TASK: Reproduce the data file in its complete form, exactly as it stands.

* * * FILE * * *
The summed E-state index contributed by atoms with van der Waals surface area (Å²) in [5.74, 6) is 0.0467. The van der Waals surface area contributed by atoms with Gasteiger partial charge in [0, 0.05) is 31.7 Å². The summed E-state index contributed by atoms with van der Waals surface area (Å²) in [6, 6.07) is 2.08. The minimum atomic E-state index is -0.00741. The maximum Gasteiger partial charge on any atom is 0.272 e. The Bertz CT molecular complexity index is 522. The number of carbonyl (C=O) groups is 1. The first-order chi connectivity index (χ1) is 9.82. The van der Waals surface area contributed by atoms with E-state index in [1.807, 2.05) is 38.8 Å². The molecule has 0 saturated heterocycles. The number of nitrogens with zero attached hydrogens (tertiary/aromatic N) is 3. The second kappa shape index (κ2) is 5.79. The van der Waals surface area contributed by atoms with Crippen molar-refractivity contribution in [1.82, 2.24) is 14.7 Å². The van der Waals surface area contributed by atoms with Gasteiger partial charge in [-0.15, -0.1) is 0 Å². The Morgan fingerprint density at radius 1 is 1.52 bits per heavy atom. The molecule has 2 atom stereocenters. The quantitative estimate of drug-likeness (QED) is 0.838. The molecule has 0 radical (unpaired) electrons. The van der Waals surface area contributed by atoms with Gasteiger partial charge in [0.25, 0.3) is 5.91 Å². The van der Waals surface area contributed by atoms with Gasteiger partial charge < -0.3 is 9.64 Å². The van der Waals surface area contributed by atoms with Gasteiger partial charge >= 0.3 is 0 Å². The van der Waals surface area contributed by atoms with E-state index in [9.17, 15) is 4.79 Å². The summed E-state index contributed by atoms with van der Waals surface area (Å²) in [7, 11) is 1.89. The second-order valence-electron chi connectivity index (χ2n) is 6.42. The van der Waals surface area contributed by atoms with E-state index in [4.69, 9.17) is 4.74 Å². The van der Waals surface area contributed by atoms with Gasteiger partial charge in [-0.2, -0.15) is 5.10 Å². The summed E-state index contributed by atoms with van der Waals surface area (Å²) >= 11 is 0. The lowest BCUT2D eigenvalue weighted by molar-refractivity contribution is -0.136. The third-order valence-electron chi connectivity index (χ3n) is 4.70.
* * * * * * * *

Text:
The summed E-state index contributed by atoms with van der Waals surface area (Å²) in [5.74, 6) is 0.0467. The van der Waals surface area contributed by atoms with Gasteiger partial charge in [0, 0.05) is 31.7 Å². The summed E-state index contributed by atoms with van der Waals surface area (Å²) in [6, 6.07) is 2.08. The minimum atomic E-state index is -0.00741. The maximum Gasteiger partial charge on any atom is 0.272 e. The Bertz CT molecular complexity index is 522. The number of carbonyl (C=O) groups is 1. The first-order chi connectivity index (χ1) is 9.82. The van der Waals surface area contributed by atoms with E-state index in [1.807, 2.05) is 38.8 Å². The molecule has 0 saturated heterocycles. The number of nitrogens with zero attached hydrogens (tertiary/aromatic N) is 3. The second kappa shape index (κ2) is 5.79. The van der Waals surface area contributed by atoms with Crippen molar-refractivity contribution in [1.82, 2.24) is 14.7 Å². The van der Waals surface area contributed by atoms with Gasteiger partial charge in [-0.15, -0.1) is 0 Å². The Morgan fingerprint density at radius 1 is 1.52 bits per heavy atom. The molecule has 2 atom stereocenters. The quantitative estimate of drug-likeness (QED) is 0.838. The molecule has 0 radical (unpaired) electrons. The van der Waals surface area contributed by atoms with Gasteiger partial charge in [0.25, 0.3) is 5.91 Å². The van der Waals surface area contributed by atoms with Gasteiger partial charge < -0.3 is 9.64 Å². The van der Waals surface area contributed by atoms with Gasteiger partial charge >= 0.3 is 0 Å². The van der Waals surface area contributed by atoms with E-state index in [9.17, 15) is 4.79 Å². The summed E-state index contributed by atoms with van der Waals surface area (Å²) in [7, 11) is 1.89. The second-order valence-electron chi connectivity index (χ2n) is 6.42. The van der Waals surface area contributed by atoms with E-state index in [4.69, 9.17) is 4.74 Å². The van der Waals surface area contributed by atoms with Gasteiger partial charge in [-0.2, -0.15) is 5.10 Å². The summed E-state index contributed by atoms with van der Waals surface area (Å²) >= 11 is 0. The lowest BCUT2D eigenvalue weighted by molar-refractivity contribution is -0.136. The third-order valence-electron chi connectivity index (χ3n) is 4.70.